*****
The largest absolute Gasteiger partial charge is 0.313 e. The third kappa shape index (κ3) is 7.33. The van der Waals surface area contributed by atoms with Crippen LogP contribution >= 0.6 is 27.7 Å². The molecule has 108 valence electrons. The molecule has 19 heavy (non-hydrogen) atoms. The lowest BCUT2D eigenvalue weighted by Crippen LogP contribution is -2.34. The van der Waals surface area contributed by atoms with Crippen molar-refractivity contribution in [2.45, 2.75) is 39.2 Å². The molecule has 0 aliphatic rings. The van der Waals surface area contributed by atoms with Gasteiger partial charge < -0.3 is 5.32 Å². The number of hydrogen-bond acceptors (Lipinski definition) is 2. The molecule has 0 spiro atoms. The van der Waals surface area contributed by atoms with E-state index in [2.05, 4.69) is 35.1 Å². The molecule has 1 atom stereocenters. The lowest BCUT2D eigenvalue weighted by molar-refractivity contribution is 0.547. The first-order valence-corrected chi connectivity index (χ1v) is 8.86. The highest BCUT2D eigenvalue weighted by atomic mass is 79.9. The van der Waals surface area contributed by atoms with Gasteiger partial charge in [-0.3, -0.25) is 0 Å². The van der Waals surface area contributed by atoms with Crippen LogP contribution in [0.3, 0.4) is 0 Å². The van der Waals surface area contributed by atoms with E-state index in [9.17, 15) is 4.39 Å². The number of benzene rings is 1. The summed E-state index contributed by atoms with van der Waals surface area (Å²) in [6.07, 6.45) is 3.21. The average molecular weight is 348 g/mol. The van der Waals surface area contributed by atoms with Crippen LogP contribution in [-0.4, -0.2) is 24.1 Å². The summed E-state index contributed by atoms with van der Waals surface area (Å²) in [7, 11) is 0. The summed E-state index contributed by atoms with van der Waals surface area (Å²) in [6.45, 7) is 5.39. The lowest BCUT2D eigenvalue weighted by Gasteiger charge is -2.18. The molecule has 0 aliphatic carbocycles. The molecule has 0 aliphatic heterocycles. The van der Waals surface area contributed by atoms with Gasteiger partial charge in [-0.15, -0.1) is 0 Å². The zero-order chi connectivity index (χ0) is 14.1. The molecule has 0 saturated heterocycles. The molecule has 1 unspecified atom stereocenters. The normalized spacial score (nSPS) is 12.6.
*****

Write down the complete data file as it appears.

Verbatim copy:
The largest absolute Gasteiger partial charge is 0.313 e. The third kappa shape index (κ3) is 7.33. The van der Waals surface area contributed by atoms with Crippen LogP contribution >= 0.6 is 27.7 Å². The molecule has 108 valence electrons. The molecule has 19 heavy (non-hydrogen) atoms. The lowest BCUT2D eigenvalue weighted by Crippen LogP contribution is -2.34. The van der Waals surface area contributed by atoms with Crippen molar-refractivity contribution in [2.45, 2.75) is 39.2 Å². The molecule has 0 aliphatic rings. The van der Waals surface area contributed by atoms with Gasteiger partial charge < -0.3 is 5.32 Å². The number of hydrogen-bond acceptors (Lipinski definition) is 2. The molecule has 0 spiro atoms. The van der Waals surface area contributed by atoms with E-state index in [2.05, 4.69) is 35.1 Å². The molecule has 1 atom stereocenters. The lowest BCUT2D eigenvalue weighted by molar-refractivity contribution is 0.547. The first-order valence-corrected chi connectivity index (χ1v) is 8.86. The highest BCUT2D eigenvalue weighted by atomic mass is 79.9. The van der Waals surface area contributed by atoms with Gasteiger partial charge in [-0.3, -0.25) is 0 Å². The van der Waals surface area contributed by atoms with Crippen LogP contribution in [0.3, 0.4) is 0 Å². The van der Waals surface area contributed by atoms with E-state index in [9.17, 15) is 4.39 Å². The number of benzene rings is 1. The summed E-state index contributed by atoms with van der Waals surface area (Å²) in [6.07, 6.45) is 3.21. The average molecular weight is 348 g/mol. The van der Waals surface area contributed by atoms with Crippen LogP contribution in [-0.4, -0.2) is 24.1 Å². The summed E-state index contributed by atoms with van der Waals surface area (Å²) in [7, 11) is 0. The summed E-state index contributed by atoms with van der Waals surface area (Å²) in [6.45, 7) is 5.39. The lowest BCUT2D eigenvalue weighted by Gasteiger charge is -2.18. The molecule has 0 aliphatic carbocycles. The molecule has 0 aliphatic heterocycles. The van der Waals surface area contributed by atoms with Gasteiger partial charge in [-0.15, -0.1) is 0 Å². The zero-order chi connectivity index (χ0) is 14.1. The molecule has 0 saturated heterocycles. The molecule has 1 unspecified atom stereocenters. The normalized spacial score (nSPS) is 12.6.